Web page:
[The 90’s raw: Tom McKean]

Raw tape for the award-winning TV series The 90's. Tom McKean, radio and television broadcaster and former drug addict, talks about his experiences getting off drugs and his mission to educate others. The second part of the tape follows McKean broadcasting in the radio studio.

00:00Copy video clip URL Radio broadcaster Tom McKean and videomaker Joel Cohen chat while they set up the camera.

01:24Copy video clip URL Interviewer Kathie Robertson begins to interview McKean, and McKean tells us that his show tonight is about lies: white lies and blue lies, and their role in relationships.

02:39Copy video clip URL “I’m a 44 year old body with a kid inside me coming out, that’s who Tom McKean is.” He talks about how he had problems with drugs and alcohol, so he is only taking responsibility now, and has a different message and a different attitude. He says his message is “unconditional love,” and emphasizes its role in his recovery and self-esteem.

04:11Copy video clip URL Robertson asks about McKean’s time in prison, and McKean responds by saying he had to deal with a lot of fear. After meeting a youth minister, who wanted to separate what he did from who he was, McKean changed his attitude, even though he was still in prison. He learned about honesty in prison. “I was accepted by inmates before I ever was by society.”

06:38Copy video clip URL The two talk about the camaraderie between inmates. McKean continues to describe his experience in prison: “The rehabilitation started from within…. I spent time with me, and I found out I was okay.” He thinks prison is an ideal place to rehabilitate, and finds it harder to deal with problems outside of prison, because you have to pay bills and deal with pressure from society.

09:27Copy video clip URL Robertson asks about “warehousing,” and McKean worries about inmates becoming institutionalized: “Prison is a pit of hell in a way, because you either go up, or you die.” He says it is therefore important to help inmates deal with their problems.

11:58Copy video clip URL He says that many of the inmates he talked to were experiencing denial of their crimes, which were motivated by drug or alcohol use. “It’s sad because again, the alcohol created the crime.” Robertson asks about drug and alcohol abuse, and McKean again talks about lack of love and respect. He met three inmates recently who were in prison for life, and whom he found mild-mannered yet frustrated. The people who would not turn back to crime are those that are in for life, according to McKean.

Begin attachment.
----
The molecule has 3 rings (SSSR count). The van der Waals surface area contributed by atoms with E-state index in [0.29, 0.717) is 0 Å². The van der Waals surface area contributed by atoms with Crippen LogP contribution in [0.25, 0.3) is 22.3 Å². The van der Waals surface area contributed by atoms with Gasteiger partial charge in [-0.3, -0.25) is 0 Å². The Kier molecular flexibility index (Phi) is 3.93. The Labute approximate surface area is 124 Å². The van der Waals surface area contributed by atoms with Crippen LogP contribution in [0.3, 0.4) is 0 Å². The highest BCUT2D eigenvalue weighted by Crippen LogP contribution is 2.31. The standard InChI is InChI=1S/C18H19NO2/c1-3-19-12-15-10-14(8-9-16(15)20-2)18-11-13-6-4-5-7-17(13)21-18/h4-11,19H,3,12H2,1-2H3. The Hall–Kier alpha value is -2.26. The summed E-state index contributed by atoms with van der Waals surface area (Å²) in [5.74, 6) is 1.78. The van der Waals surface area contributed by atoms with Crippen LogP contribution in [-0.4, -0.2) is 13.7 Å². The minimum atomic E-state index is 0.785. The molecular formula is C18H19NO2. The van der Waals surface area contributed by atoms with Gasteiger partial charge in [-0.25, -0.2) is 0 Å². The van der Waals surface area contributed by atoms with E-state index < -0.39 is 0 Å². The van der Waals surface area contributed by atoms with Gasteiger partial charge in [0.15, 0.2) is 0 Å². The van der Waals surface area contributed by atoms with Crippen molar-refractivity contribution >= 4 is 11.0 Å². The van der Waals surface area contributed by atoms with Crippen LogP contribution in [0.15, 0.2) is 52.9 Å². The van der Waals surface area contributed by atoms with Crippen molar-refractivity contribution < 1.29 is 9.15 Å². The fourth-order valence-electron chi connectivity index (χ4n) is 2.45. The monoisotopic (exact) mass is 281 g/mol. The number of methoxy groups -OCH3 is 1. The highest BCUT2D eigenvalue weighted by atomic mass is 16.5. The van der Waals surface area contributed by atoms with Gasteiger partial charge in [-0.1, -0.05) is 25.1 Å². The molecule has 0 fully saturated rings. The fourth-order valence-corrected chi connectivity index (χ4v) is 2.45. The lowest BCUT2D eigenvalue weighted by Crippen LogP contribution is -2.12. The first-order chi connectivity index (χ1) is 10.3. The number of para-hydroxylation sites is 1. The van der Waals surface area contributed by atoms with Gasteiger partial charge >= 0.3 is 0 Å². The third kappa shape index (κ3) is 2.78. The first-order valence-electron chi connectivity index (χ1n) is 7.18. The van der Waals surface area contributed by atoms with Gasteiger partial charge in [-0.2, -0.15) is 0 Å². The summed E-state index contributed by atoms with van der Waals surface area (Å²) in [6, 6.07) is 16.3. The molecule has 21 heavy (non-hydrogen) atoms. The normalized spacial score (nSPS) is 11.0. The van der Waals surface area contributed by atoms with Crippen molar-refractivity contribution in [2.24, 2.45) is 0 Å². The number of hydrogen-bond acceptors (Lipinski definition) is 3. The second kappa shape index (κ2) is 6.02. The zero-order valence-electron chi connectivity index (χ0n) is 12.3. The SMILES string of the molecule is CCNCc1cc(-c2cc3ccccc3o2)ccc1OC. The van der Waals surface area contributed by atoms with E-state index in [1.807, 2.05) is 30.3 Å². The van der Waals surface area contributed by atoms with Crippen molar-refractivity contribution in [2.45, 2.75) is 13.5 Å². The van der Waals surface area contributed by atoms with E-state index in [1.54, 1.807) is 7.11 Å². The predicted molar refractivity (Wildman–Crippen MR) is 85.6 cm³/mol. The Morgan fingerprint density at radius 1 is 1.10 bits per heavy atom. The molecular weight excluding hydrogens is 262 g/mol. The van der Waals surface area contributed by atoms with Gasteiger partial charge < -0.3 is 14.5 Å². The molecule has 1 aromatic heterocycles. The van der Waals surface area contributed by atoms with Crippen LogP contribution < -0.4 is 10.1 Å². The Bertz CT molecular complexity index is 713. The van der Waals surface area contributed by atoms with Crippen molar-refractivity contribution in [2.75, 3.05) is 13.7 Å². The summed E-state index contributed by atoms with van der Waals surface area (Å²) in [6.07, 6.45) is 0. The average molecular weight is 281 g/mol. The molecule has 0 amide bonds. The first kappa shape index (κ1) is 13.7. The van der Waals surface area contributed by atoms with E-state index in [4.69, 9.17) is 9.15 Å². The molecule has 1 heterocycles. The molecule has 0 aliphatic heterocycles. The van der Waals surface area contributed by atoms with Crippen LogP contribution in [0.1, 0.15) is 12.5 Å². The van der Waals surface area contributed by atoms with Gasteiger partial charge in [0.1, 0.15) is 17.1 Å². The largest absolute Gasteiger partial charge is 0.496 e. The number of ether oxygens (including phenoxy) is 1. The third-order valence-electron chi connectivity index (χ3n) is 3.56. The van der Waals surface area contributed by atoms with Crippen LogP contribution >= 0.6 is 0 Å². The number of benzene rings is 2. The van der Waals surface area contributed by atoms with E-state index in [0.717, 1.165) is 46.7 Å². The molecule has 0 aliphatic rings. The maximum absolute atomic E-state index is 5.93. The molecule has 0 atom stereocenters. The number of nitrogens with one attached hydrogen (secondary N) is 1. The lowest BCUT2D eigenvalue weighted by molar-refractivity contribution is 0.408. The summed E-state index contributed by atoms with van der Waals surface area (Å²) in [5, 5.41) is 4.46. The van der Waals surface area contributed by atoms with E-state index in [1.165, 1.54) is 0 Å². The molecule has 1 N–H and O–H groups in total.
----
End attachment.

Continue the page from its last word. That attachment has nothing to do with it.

16:48Copy video clip URL Robertson asks what made McKean such a special case, and he attributes it to his ego, which he believes also led him to drug use. He talks about how most people don’t get fulfillment out of life, and he wants to help them. But he acknowledges the fact that he is a rare case; he has not stopped his abusive behavior, now he just abuses the good.

19:43Copy video clip URL McKean continues to talk about love: “I believe that… everybody is searching for love, especially in this fast-paced society.” He tells a story about his time in prison to demonstrate the power of love.

22:13Copy video clip URL Robertson asks about the “War on Drugs” and McKean says “it’s a joke.” “We have to realize that it’s not a war on drugs, it’s a war on people.” He would prefer to call it a “War on Addictions.” “All of us commit some form of a crime,” and he encourages giving people second chances.

24:56Copy video clip URL The interview ends and the videomaker tapes McKean at work at WLUP (AM-1000) on “Drug Free America Talk Radio.” He talks about the upcoming show on lies, on which they will have people calling in and telling the station the biggest lies they’ve told. He and a colleague prepare for their show.

31:40Copy video clip URL Their broadcast starts, and McKean introduces “Drug Free America Talk Radio” and the show on lies. He offers money to those who call in, and reads an article about lying in the newspaper. The article says that 91% of people lie regularly. He then invites people to call in. The camera cuts to the man taking phone calls, and we hear more than an hour of the radio show.

01:29:39Copy video clip URL End of tape.

 

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